USPS weathering the storm through 2020 election

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  • The Postal Service reported an uptick in mail volume a few weeks ahead of Election Day, but on-time delivery is also on the rise. The agency handled more the 3 billion mail pieces in the first week of October. USPS said it delivered more than 86% of first-class mail on-time, and will authorize additional resources closer to the election.
  • The Pentagon and Department of Veterans Affairs said they’ve hit another milestone in their efforts to share health data. The DoD and VA health information exchange can now connect to the CommonWell Health Alliance. That adds another 15,000 hospitals and clinics to the exchange, of which 46,000 community care providers are already a part. Providers who use the information exchange can access prescriptions, immunizations, allergies and other data about their patients who may visit the private sector, DoD or VA for their health care.
  • The Department of Veterans Affairs gained control of the internet domain name gibill.com as part of a legal settlement in 2012, but the agency has now lost it. For the past eight years, GIBill.com has sent users to an official VA website on G.I. Bill resources. As of now, it sends them to a site that asks them to install a suspicious web browser extension. In a statement to the military newspaper Stars and Stripes, the department said VA lost control of the domain during the Obama administration because officials serving at the time didn’t have a “continuity plan.” But that explanation is difficult to square with registration history records, which show the domain pointed directly to a VA web server until May of this year.
  • The Army expects to save another $10 billion through its Night Court process in 2022. That money will be divested from old systems and put into new modernization plans. The service saved a similar amount in its 2021 budget. The military branch is focusing on 31 weapons systems for its modernization effort. Army Secretary Ryan McCarthy said the service will need to tighten its belt in 2023 to meet its goals, especially if it doesn’t get any budget increases from Congress. (Federal News Network)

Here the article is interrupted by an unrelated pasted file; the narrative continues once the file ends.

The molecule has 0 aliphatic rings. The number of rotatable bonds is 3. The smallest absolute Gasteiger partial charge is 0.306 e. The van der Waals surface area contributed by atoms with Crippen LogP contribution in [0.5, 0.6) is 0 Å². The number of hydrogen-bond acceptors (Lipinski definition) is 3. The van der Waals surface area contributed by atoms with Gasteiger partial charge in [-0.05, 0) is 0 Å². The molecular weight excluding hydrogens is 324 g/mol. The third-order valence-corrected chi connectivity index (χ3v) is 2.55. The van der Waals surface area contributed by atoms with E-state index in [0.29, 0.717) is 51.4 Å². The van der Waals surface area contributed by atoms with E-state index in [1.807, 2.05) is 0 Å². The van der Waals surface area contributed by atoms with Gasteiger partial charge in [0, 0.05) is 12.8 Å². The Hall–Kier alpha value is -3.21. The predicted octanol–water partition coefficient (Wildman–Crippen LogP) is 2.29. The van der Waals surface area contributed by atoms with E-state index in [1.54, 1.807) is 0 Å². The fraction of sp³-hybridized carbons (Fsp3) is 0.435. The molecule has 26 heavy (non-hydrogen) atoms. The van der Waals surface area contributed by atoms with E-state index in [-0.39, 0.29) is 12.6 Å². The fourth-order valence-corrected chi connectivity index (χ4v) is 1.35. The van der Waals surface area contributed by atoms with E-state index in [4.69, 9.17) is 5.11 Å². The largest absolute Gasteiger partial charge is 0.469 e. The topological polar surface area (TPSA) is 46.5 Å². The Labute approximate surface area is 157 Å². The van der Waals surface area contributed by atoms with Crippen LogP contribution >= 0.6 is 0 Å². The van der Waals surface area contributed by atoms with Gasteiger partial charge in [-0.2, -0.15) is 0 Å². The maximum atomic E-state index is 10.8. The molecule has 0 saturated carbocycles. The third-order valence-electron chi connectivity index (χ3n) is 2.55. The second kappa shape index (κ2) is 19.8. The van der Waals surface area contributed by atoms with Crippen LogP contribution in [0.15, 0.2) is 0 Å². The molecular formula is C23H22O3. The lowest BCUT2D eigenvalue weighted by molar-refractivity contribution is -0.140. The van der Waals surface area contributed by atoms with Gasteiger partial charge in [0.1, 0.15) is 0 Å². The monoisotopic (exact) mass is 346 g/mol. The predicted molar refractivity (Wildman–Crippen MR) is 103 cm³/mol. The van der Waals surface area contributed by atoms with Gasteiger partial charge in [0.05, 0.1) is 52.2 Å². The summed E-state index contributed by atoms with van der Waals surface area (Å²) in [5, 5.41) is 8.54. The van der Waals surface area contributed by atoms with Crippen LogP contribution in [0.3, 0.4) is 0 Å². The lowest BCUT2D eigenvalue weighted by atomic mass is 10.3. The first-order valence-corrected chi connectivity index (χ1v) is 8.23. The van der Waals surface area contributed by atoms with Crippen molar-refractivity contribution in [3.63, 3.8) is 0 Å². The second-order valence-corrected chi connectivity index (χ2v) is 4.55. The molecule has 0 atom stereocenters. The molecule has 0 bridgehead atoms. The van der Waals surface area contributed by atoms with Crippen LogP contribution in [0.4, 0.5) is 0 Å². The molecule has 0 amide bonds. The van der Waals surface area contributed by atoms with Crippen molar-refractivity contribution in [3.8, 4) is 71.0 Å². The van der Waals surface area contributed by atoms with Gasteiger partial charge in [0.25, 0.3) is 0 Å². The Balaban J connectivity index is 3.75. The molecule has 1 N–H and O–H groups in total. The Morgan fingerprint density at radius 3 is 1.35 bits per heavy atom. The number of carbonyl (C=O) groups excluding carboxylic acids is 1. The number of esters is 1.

• The Army is changing its protocol for a soldier who doesn’t report to duty. Soldiers will now be considered missing and treated that way if they do not report to duty. Previous Army policy initially jumped to putting a soldier who did not come to work on Absent Without Leave status. Under that status the Army did not actively look for the missing soldier. The change is part of the Army’s make its people its top priority. The Army as recently experienced a handful of soldier disappearances. The most high-profile of those was Ft. Hood Specialist Vanessa Guillen, who was sexually harassed and murdered in Texas.
  • The Navy has plans to build the fleet up to more than 500 ships by 2045. Defense Secretary Mark Esper said this will be necessary to compete with China’s planned fleet buildup. It would consist of a combination of manned and unmanned vehicles, with an emphasis on submarines and smaller surface combat vehicles. But one big challenge could stand in the way of this plan — capacity. The plan would include an investment of $20 billion over 20 years to improve shipyards and grow the workforce.
  • The Pentagon established a field version of its Joint Hypersonics Transition Office at the Naval Surface Warfare Center, Crane Division in Indiana. The office is responsible for creating strategies and roadmaps to develop hypersonic technologies and bring them to operational capabilities. The new satellite office will perform detailed engineering activities. It will coordinate architectures, interfaces, schedules and plans for hypersonics weapons. The new office will also execute some workforce development initiatives including sponsored research and curriculum development.